Parnell Grit beds occur within Waitemata Group flysch through most of the Waitemata Basin. Generally thicker and darker than the enclosing flysch, they are named from Parnell Point, where an 8-metre bed dips westwards behind the Parnell Baths. The dark colour rejects a high content of volcanic debris, but they also contain ripped-up blocks of Waitemata flysch, and sometimes shells of shallow-marine organisms. They have an abrupt lower contact on flysch, and an internal organisation in which particle size increases upwards to a maximum around 50 cm from the base, and then decreases upwards to the top of the bed. Maximum volcanic particle size varies from one centimetre to small house size, while rip-ups can be up to 90 metres long. Like flysch, Parnell Grits were deposited by sediment gravity flows, but of a different kind – these were non-turbulent debris flows that originated on the Waitakere and Kaipara volcanoes (Box 6.1). Box 9.2 B describes debris flows (’lahars’) on andesitic volcanoes above sea level (flowing wet concrete is a debris flow); and also the much bigger debris avalanches that occur when sectors of the volcanic cone collapse. Parnell Grit flows resulted when debris avalanches from the two volcanoes entered the sea, picked up near-shore shells, took up sand and water, and became large submarine debris flows. They were able to carry blocks of lava up to 20 m across at least 70 km into the basin and to scour the sea bed to acquire the rip-ups. However, there is little sign of scour where they deposited the Parnell Grit beds on the flat basin floor. The difference between a Parnell Grit bed and a lahar deposit above sea level (Box 9.2 B) is that Parnell Grits lack large floating boulders near the top – the uptake of sea water reduced the overall strength of the flow. In fact, many Parnell Grit flows left all of their heavy debris behind, and carried only fine material to the point of deposition. The best places to see coarse-grained Parnell Grits are south of Waiwera beach and east of Army Bay, Whangaparaoa Peninsula.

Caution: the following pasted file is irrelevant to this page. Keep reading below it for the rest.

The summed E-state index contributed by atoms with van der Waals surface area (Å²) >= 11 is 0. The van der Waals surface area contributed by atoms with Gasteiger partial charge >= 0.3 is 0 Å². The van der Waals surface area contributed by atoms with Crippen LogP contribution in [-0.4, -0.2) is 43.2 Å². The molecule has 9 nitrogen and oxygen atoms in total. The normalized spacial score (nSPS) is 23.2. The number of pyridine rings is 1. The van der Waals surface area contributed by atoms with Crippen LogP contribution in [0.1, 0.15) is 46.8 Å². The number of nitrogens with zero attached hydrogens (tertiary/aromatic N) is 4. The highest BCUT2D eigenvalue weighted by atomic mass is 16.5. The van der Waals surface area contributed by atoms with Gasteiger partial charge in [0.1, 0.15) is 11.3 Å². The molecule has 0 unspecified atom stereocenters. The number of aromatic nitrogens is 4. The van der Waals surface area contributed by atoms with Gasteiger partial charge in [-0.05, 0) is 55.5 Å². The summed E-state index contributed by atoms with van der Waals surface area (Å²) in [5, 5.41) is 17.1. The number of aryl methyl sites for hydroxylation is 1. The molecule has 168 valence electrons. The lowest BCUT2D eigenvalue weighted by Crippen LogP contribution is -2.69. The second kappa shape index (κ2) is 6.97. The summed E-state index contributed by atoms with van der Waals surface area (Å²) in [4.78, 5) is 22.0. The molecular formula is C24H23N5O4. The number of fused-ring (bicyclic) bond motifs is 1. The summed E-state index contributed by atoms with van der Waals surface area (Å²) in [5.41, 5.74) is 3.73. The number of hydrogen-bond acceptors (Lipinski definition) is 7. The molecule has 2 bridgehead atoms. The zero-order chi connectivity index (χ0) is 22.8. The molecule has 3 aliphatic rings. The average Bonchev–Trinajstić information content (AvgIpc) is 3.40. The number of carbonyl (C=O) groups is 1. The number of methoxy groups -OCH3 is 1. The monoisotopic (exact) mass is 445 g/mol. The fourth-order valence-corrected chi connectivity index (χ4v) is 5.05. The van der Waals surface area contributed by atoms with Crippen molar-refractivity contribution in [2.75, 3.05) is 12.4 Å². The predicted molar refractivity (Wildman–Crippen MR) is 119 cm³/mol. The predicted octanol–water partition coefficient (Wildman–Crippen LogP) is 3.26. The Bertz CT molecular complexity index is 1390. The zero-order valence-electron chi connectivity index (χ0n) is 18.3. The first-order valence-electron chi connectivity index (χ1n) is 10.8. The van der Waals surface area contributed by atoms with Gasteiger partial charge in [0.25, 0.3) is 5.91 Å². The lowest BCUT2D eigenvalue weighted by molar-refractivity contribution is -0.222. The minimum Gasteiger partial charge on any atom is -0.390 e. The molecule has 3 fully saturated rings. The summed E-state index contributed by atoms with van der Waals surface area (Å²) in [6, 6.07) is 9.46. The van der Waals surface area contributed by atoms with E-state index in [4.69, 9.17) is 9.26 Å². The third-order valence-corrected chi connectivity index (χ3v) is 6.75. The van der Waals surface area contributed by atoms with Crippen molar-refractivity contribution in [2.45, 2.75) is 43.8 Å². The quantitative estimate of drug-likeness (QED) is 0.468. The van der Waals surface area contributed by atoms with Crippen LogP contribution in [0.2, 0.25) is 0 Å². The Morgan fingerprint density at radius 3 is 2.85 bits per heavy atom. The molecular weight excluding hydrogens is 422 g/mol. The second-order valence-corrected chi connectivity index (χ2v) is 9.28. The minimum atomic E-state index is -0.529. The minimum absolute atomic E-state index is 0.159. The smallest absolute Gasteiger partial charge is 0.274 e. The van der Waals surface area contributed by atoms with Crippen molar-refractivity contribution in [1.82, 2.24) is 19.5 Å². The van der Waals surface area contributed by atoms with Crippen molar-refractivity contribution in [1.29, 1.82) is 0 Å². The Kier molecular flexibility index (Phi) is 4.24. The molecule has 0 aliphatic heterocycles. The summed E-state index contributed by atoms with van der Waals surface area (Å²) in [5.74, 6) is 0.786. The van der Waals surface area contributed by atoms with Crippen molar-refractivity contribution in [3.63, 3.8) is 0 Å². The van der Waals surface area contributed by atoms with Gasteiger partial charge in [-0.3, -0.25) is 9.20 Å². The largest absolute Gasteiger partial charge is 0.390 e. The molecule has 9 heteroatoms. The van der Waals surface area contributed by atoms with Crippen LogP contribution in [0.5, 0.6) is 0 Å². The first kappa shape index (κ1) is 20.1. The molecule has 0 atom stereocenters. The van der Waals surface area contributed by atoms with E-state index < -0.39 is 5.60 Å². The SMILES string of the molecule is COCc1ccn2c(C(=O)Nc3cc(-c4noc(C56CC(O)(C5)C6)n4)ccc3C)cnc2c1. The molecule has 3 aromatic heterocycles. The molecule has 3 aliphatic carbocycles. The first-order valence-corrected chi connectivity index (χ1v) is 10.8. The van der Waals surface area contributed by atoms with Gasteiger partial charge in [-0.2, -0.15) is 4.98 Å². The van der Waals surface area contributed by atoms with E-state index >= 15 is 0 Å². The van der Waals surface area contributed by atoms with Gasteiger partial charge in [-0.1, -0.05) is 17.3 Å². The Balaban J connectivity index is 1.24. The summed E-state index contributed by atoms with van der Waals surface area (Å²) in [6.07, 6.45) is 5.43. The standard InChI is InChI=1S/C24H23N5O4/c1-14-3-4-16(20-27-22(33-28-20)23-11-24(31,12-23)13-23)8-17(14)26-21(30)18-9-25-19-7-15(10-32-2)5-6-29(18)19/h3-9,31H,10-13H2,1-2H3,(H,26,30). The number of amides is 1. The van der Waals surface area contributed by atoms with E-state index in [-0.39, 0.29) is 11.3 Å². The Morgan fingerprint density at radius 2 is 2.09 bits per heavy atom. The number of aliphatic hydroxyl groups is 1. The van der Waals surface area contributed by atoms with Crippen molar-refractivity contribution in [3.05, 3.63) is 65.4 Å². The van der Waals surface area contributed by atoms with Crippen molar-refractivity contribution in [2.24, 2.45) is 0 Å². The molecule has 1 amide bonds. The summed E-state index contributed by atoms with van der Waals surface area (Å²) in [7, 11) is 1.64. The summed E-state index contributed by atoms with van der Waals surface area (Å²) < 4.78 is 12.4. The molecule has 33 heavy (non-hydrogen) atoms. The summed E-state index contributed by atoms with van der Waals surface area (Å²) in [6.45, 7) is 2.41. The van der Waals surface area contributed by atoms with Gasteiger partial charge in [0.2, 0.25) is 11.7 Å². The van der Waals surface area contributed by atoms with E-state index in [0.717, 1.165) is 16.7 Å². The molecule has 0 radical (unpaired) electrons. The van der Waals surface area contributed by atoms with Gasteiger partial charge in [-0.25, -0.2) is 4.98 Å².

GEOTRIPS https://www.geotrips.org.nz/map.html

Kaipara Harbour Lookout https://www.geotrips.org.nz/trip.html?id=404

Waiwera Parnell Grit https://www.geotrips.org.nz/trip.html?id=404

Only accessible 3 hours either side of low tide. 200 m walk down beach then across low-lying foreshore rocks to view the sequence in the cliffs and high tidal exposures for another 200 m.

Long Bay https://www.geotrips.org.nz/trip.html?id=349

Only accessible 3 hours either side of low tide. Walk around foreshore rocks at base of cliffs for 200-400 m examining the rocks. Some access is on sand and some requires clambering over moderately easy rocky shore platforms. Be aware that if you reach the second beach north of Long Bay you may encounter nudists on the beach.

Coal Mine Bay https://www.geotrips.org.nz/trip.html?id=352

Walk west over low-lying foreshore rocks and sand for 400-600 m examining the rock exposures in the cliffs and high tide rocks as far as Coal Mine Bay.

Folds and faults at Whangaparāoa https://www.geotrips.org.nz/trip.html?id=221

Walk east from the car park along the beaches and over the extensive rock shore platforms. Only accessible at low tide or half tide.

15th August

Storm water sump

Completed a number of water quality tests at the storm water sump (phosphates, nitrates, water quality, pH, conductivity, dissolved oxygen, metallic, salinity). Plume coming in from submerged pipe, had lower readings than ‘stream’ coming in along drain. Possible indication that plume was due to recent rain fall/ certainly an opening for an investigation.

Tests indicated that the inlets are high in nitrates and phosphates but dissolved oxygen was with aan healthy range.

Potential to use this site to ‘practice’ using the ‘kit’ – see below.

Followed the drain to estuary. Successful measurement of salinity – zero at point of entry and around 20% just a few metres away. This is a good location to discuss impact on drinking water following just a small rise in SL.

It also seems appropriate to include the salinity tester in the ‘kit’ as it will have multiple applications. Students could make their own concentrations in the classroom by dissolving table salt in water. They could also investigate the effects of temperature on measurements.

Returned to estuary (1hr after high tide – no access). Probable that work could be done on estuary at 3.5 to 4 hrs either side of high tide.

Discussed ideas for activities that could occur within a lesson.

Planning meeting

Discussed potential kit

2 parts

  1. Equipment that Matt is already familiar with (tape measures, etc ) and has ideas for use
  2. ‘Sciencie’ gear – quadrat & trowel, pH strips, pH test kit, salinity tester, drinkability tester, grain size comparator, ID sheets

By fieldbasedstem

I have been a science teacher for 40 years. My degree was in Geological Sciences - my initial interest stemming for my enthusiasm for field work and the outdoors in general. I have taught senior Physics, Earth & Space Science, Biology and PE - all underpinned by a field based approach. I have been HoD Science in a number of schools and Deputy Principal at Te Aratika Academy, Edgecumbe College and Mundella Community College in the UK. I have been the Principal of an Alternative School (Ama School) and been an overseas volunteer in Mocambique. Currently I am employed as a Ministry of Education PLD Facilitator (Accreditation Number: ACC1342)